DSST Public Schools has made a commitment to serve all students in collaboration with Denver Public Schools. It is important for the charter movement to commit to equity alongside our district partners.
DSST has some of the most equitable enrollment practices in the country, holding seats for late-arriving students, accepting mid-year entrants and back-filling grades. We also have committed to run special education centers for children with severe disabilities in all of our schools—serving nearly every disability in Denver Public Schools. Lastly, we serve an equal number of English-language learners, as does the district as a whole.
It is important to note that we serve these students with distinction. In 2016, DSST had the highest ACT scores in any Colorado public school district for English-language learners and for students with special needs. Within the next few years DSST will serve 25 percent of the Denver Public Schools 6-12 student population.
We are very excited to be a choice for all Denver students.
The charter movement is all about autonomy in exchange for accountability, yet we have a quality control problem in the sector. What should the charter sector do about quality control?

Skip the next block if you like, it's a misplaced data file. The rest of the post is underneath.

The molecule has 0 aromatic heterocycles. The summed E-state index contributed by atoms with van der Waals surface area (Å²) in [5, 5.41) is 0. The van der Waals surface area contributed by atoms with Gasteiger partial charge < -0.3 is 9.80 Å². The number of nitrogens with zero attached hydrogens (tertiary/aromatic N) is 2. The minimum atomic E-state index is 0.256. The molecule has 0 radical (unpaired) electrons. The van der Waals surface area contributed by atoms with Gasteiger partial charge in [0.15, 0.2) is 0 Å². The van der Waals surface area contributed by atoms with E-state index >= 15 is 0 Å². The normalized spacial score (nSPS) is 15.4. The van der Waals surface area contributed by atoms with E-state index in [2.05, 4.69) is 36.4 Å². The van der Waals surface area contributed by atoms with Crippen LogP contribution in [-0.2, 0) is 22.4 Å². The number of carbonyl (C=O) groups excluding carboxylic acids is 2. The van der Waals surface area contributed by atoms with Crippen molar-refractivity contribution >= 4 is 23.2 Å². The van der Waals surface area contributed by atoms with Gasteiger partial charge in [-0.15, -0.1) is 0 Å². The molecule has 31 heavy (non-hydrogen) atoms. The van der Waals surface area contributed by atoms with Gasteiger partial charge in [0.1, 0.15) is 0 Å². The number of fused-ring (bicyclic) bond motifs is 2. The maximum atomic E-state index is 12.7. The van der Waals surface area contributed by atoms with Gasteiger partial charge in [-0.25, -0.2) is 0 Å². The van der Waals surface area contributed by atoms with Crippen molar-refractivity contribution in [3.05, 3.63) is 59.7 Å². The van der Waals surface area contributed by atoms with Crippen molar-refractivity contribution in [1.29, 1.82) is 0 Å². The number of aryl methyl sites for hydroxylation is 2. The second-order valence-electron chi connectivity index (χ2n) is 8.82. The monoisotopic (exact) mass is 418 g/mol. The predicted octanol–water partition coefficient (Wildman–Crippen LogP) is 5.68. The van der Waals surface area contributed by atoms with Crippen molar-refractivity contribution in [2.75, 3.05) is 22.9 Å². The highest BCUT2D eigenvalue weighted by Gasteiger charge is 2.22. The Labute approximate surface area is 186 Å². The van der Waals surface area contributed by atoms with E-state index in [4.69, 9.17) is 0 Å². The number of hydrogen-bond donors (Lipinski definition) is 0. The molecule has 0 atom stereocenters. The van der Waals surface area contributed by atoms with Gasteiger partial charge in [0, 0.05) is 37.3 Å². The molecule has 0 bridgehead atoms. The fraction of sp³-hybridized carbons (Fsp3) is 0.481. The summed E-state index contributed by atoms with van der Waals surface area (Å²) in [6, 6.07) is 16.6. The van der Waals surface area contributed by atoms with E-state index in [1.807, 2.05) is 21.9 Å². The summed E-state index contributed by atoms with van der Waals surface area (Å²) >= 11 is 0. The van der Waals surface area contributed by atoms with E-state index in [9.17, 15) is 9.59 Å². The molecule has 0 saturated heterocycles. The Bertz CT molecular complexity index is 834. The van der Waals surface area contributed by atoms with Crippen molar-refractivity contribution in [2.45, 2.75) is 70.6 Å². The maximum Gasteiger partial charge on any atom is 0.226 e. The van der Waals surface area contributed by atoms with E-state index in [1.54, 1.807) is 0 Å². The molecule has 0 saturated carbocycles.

Let’s be clear—we have a quality control problem in public education in America; this is well documented in the “drop-out factories” that persist across the country, charter and district. We believe districts and authorizers should be shutting down poor-performing charter schools, period. And let’s also be clear on the urgency of this problem. Can we really afford to let another generation of students attend failing schools just because we don’t have the political courage to do the right thing? Is that what our kids deserve?
What do you see ahead for the education reform movement—broadly speaking? Is there a real split in the choice movement over vouchers vs. charters or a tempest in a teapot?
We must keep three themes at the center of our work in public education going forward.
First, we must commit to equity of outcomes for all students, not just equity of inputs. I fear our country is losing its courage and resolve to ensure that all students from all income-levels, races, and those students with disabilities, can access a world class education. All students deserve to get a great education while also building a strong sense of oneself.
Second, we must find ways to re-integrate our schools to ensure that they are intentionally diverse and bringing the rich fabric of backgrounds into our school communities. As our country is becoming more diverse, our schools are becoming alarmingly more segregated. The civic fabric of this country is at stake, and our hyper-segregated schools are contributing to the polarization in our society.
Third, we must continue to create schools that build the civic values of our young people. Our democracy depends on a populace that shares common values of respect, integrity, responsibility—values I see are increasingly absent from our adult public discourse in this country.